Recently, my 9-month-old was referred for an Early Intervention evaluation. My rational brain is grateful for the opportunity to include an early interventionist on his support team alongside his teachers, my partner, and me, and as someone working in the early childhood system, I know that this is what he needs to be successful. My “mom” brain, not surprisingly, is struggling to get there, but talking to his teacher and my child development colleagues is helping me to get grounded and focus on what is best for my child.
How did we get here?
Since I started with Building Bright Futures four years ago, our team, alongside Help Me Grow Vermont, has been promoting awareness of the CDC’s “Learn the Signs, Act Early” campaign, including access to developmental screenings, and connection to Early Intervention when a concern is identified. Needless to say, I downloaded the Milestones Tracker app during my pregnancy.
For the first few months of using the app, it was super fun to check off the milestones. Yes! He can hold his head up. Yes! He has started to babble. Yes! He likes to look at himself in the mirror. When we completed his 4-month Age and Stages Questionnaire (ASQ) at his child care center, we checked off almost everything in each of the categories of the developmental screening tool.
When we got to the 6-month milestone checklist, there were a few things that he wasn’t doing. Is he rocking back and forth on his hands and knees? Not yet, but I wasn’t too concerned. All children are different, he is the oldest in his class, he doesn’t have a sibling to copy, etc., so I let it go.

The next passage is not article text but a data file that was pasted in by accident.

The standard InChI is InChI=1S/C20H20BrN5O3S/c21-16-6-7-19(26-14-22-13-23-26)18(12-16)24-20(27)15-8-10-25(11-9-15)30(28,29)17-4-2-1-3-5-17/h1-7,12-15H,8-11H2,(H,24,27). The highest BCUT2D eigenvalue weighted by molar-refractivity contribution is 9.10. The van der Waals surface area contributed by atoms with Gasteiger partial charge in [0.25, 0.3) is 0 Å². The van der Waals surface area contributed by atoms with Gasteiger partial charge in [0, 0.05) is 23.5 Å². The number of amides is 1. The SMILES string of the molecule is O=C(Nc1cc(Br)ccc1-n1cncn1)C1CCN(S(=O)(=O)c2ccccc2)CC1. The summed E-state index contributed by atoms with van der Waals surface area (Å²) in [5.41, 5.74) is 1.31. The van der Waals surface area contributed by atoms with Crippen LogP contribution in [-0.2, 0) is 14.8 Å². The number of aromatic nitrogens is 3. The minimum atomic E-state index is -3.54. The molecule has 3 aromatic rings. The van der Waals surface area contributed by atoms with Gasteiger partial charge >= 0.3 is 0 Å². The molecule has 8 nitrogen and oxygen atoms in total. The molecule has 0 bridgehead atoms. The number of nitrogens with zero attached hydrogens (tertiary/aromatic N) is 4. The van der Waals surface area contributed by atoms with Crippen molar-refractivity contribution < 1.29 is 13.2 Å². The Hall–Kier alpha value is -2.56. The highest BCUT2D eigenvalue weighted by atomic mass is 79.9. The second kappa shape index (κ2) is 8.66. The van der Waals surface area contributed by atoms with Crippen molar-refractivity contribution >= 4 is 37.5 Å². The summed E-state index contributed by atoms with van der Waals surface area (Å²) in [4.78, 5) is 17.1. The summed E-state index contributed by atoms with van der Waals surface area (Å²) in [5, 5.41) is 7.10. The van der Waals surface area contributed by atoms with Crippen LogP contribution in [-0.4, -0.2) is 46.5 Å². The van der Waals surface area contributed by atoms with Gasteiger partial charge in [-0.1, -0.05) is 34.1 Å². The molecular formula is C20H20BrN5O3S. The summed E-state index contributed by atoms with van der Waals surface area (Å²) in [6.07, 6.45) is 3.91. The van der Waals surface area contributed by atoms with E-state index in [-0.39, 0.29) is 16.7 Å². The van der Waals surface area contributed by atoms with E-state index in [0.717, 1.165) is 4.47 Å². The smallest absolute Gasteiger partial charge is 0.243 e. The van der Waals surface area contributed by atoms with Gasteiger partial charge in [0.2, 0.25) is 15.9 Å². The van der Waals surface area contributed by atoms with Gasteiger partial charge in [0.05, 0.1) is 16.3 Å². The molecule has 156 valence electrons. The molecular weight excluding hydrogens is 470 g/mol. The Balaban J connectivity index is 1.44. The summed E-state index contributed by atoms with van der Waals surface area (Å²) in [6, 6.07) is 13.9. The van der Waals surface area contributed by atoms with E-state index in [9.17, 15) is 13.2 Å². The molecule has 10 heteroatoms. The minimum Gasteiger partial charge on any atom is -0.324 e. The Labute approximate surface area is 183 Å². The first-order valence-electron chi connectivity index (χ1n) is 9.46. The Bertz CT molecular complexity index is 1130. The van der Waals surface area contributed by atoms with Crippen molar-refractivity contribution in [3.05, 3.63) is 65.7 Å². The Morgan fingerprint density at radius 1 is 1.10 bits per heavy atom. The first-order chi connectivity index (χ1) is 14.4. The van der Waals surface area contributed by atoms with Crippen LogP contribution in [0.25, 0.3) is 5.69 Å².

In the 9-month checklist, there were more milestones he wasn’t meeting. I spent a lot of time going back and forth. Was I overreacting? Am I someone who has just enough information to cause more worry?
I finally decided to reach out to his child care center. They were already planning to use the ASQ developmental screening prior to the spring parent conferences, but they were more than willing to jump ahead and complete a screening in his classroom as well as sending one home for us to complete. As we were completing the screening at home, it became clear to me that he was indeed behind in both communication and gross motor development. So when we talked with his teacher after the classroom screening was completed, we were not at all surprised that a referral was the next step to be able to support our child.
I am lucky to know many of the early interventionists from Children’s Integrated Services at The Winston Prouty Center, so I’m not going into this blind. Even so, I’m still not sure what this process and intervention will include—especially during a pandemic.
How impressive is it that, in our Vermont communities, every child and family has a variety of opportunities and settings in which to complete these screenings? These screenings have become the norm rather than the exception—reducing stigma, increasing the opportunities for early identification and intervention, and supporting each and every child.
I’ve been sharing this message for four years as part of my work, but a theoretical understanding is different from a personal experience. You can be sure that our family’s journey will inform my approach to this work.
All in all, both my rational brain and my “mom” brain are glad that he will be able to get the services, resources, and supports that he needs.